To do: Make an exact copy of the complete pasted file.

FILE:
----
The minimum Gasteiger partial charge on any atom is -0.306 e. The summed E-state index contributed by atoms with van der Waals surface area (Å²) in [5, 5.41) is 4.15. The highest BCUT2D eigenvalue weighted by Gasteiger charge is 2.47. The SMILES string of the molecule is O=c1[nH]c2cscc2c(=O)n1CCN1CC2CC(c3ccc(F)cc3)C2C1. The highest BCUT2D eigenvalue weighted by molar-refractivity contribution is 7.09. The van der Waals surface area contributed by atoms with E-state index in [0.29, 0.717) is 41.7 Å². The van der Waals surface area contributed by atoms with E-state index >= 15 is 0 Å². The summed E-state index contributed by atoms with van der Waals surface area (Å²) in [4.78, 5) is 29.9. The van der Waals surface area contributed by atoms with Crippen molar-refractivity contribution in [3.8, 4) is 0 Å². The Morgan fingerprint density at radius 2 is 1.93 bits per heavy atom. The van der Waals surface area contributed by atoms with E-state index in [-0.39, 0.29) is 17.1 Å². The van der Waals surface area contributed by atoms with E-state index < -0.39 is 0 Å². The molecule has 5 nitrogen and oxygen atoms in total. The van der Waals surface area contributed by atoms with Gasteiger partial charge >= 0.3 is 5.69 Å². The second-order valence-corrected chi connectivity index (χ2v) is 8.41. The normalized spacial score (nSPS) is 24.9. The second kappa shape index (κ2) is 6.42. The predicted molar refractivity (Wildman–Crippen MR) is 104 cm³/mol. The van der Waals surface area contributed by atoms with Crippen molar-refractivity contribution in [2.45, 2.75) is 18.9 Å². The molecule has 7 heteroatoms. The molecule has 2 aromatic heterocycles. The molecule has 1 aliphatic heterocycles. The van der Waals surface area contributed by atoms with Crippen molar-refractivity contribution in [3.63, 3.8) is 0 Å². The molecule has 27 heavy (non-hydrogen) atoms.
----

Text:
The minimum Gasteiger partial charge on any atom is -0.306 e. The summed E-state index contributed by atoms with van der Waals surface area (Å²) in [5, 5.41) is 4.15. The highest BCUT2D eigenvalue weighted by Gasteiger charge is 2.47. The SMILES string of the molecule is O=c1[nH]c2cscc2c(=O)n1CCN1CC2CC(c3ccc(F)cc3)C2C1. The highest BCUT2D eigenvalue weighted by molar-refractivity contribution is 7.09. The van der Waals surface area contributed by atoms with E-state index in [0.29, 0.717) is 41.7 Å². The van der Waals surface area contributed by atoms with E-state index >= 15 is 0 Å². The summed E-state index contributed by atoms with van der Waals surface area (Å²) in [4.78, 5) is 29.9. The van der Waals surface area contributed by atoms with Crippen molar-refractivity contribution in [3.8, 4) is 0 Å². The Morgan fingerprint density at radius 2 is 1.93 bits per heavy atom. The van der Waals surface area contributed by atoms with E-state index in [-0.39, 0.29) is 17.1 Å². The van der Waals surface area contributed by atoms with E-state index < -0.39 is 0 Å². The molecule has 5 nitrogen and oxygen atoms in total. The van der Waals surface area contributed by atoms with Gasteiger partial charge >= 0.3 is 5.69 Å². The second-order valence-corrected chi connectivity index (χ2v) is 8.41. The normalized spacial score (nSPS) is 24.9. The second kappa shape index (κ2) is 6.42. The predicted molar refractivity (Wildman–Crippen MR) is 104 cm³/mol. The van der Waals surface area contributed by atoms with Crippen molar-refractivity contribution in [2.45, 2.75) is 18.9 Å². The molecule has 7 heteroatoms. The molecule has 2 aromatic heterocycles. The molecule has 1 aliphatic heterocycles. The van der Waals surface area contributed by atoms with Crippen molar-refractivity contribution in [3.63, 3.8) is 0 Å². The molecule has 27 heavy (non-hydrogen) atoms.